Clear and to the Point: 8 Psychological Principles for Compelling PowerPoint Presentations

By: Stephen M. Kosslyn

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True or False? Most PowerPoint presentations are: DTcompelling DTilluminating DTinformative DTclear and to the point Answer: False Make a change following the principles of Stephen Kosslyn: DTa world authority on the visual brain DTa clear and engaging writer Making PowerPoint presentations that are clear, compelling, memorable, and even enjoyable is not an obscure art. In this book, Stephen Kosslyn, a renowned cognitive neuroscientist, presents eight simple principles for constructing a presentation that takes advantage of the information modern science has discovered about perception, memory, and cognition. Using hundreds of images and sample slides, he shows the common mistakes many people make and the simple ways to fix them. For example, never use underlining to emphasize a word--the line will cut off the bottom of letters that have descending lines (such as p and g), which interferes with the brains ability to recognize text. Other tips include why you should state your conclusion at the beginning of a presentation, when to use a line graph versus a bar graph, and how to use color correctly. By following Kosslyns principles, anyone will be able to produce a presentation that works!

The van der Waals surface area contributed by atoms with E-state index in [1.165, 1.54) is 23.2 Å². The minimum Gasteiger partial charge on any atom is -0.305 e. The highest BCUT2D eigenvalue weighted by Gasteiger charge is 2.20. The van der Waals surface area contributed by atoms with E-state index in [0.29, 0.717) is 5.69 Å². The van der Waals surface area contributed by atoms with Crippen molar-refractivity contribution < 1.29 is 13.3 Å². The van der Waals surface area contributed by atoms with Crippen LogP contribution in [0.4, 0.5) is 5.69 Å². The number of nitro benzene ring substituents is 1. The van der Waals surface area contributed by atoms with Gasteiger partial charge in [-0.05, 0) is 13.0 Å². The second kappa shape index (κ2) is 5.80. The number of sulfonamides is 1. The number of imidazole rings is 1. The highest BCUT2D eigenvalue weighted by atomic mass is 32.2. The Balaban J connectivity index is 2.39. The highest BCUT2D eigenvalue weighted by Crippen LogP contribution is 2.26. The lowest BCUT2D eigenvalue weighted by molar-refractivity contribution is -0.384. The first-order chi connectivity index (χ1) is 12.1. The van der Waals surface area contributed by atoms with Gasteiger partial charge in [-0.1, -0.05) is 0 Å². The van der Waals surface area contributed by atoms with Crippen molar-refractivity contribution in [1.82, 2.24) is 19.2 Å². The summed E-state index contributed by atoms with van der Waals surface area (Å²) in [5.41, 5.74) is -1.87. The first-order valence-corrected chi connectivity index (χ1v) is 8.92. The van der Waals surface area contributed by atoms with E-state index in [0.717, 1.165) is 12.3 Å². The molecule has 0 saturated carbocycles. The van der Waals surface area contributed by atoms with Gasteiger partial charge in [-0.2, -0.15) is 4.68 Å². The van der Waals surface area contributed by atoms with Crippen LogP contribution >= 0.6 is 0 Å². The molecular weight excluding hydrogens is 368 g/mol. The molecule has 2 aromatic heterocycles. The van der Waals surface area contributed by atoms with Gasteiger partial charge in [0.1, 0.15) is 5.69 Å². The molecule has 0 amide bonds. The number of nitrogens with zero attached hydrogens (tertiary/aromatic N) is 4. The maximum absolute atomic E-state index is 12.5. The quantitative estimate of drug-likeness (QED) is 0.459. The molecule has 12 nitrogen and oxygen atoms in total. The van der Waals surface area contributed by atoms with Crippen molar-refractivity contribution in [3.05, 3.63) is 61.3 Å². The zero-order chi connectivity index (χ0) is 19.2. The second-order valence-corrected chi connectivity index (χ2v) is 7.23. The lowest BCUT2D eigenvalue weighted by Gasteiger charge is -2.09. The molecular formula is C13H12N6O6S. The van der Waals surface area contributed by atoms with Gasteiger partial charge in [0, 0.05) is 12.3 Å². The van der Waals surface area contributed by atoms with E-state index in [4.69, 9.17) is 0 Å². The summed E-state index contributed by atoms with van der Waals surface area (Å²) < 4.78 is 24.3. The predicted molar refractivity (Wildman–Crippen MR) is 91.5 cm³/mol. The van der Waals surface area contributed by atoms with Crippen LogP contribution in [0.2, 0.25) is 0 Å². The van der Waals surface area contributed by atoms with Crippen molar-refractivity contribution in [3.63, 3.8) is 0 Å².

Publication Date:
04 / 07 / 2007

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